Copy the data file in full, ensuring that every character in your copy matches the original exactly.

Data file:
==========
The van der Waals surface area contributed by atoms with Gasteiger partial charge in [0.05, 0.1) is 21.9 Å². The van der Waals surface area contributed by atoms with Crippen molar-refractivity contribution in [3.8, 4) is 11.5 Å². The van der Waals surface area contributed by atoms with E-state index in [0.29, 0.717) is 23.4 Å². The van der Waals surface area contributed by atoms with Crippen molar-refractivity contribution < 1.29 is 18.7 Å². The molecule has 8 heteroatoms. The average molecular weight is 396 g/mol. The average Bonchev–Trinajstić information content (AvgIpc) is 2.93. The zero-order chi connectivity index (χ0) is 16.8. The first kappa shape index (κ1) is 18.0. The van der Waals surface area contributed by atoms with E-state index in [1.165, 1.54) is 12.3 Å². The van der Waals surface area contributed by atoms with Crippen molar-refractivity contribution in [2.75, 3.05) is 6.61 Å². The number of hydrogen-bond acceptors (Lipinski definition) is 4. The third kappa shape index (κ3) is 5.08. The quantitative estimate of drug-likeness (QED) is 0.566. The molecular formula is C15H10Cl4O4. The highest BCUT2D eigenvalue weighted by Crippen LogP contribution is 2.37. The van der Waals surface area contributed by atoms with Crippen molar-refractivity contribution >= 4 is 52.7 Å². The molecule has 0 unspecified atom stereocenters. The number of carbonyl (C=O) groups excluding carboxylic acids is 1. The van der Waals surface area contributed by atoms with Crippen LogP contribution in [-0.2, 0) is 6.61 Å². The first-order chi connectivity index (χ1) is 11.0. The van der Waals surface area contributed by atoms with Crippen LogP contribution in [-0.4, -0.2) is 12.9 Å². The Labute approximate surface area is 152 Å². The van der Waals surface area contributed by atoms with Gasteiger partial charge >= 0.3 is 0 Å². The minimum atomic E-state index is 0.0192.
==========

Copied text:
The van der Waals surface area contributed by atoms with Gasteiger partial charge in [0.05, 0.1) is 21.9 Å². The van der Waals surface area contributed by atoms with Crippen molar-refractivity contribution in [3.8, 4) is 11.5 Å². The van der Waals surface area contributed by atoms with E-state index in [0.29, 0.717) is 23.4 Å². The van der Waals surface area contributed by atoms with Crippen molar-refractivity contribution < 1.29 is 18.7 Å². The molecule has 8 heteroatoms. The average molecular weight is 396 g/mol. The average Bonchev–Trinajstić information content (AvgIpc) is 2.93. The zero-order chi connectivity index (χ0) is 16.8. The first kappa shape index (κ1) is 18.0. The van der Waals surface area contributed by atoms with E-state index in [1.165, 1.54) is 12.3 Å². The van der Waals surface area contributed by atoms with Crippen molar-refractivity contribution in [2.75, 3.05) is 6.61 Å². The number of hydrogen-bond acceptors (Lipinski definition) is 4. The third kappa shape index (κ3) is 5.08. The quantitative estimate of drug-likeness (QED) is 0.566. The molecular formula is C15H10Cl4O4. The highest BCUT2D eigenvalue weighted by Crippen LogP contribution is 2.37. The van der Waals surface area contributed by atoms with Crippen molar-refractivity contribution >= 4 is 52.7 Å². The molecule has 0 unspecified atom stereocenters. The number of carbonyl (C=O) groups excluding carboxylic acids is 1. The van der Waals surface area contributed by atoms with Crippen LogP contribution in [-0.2, 0) is 6.61 Å². The first-order chi connectivity index (χ1) is 11.0. The van der Waals surface area contributed by atoms with Crippen LogP contribution in [-0.4, -0.2) is 12.9 Å². The Labute approximate surface area is 152 Å². The van der Waals surface area contributed by atoms with Gasteiger partial charge >= 0.3 is 0 Å². The minimum atomic E-state index is 0.0192.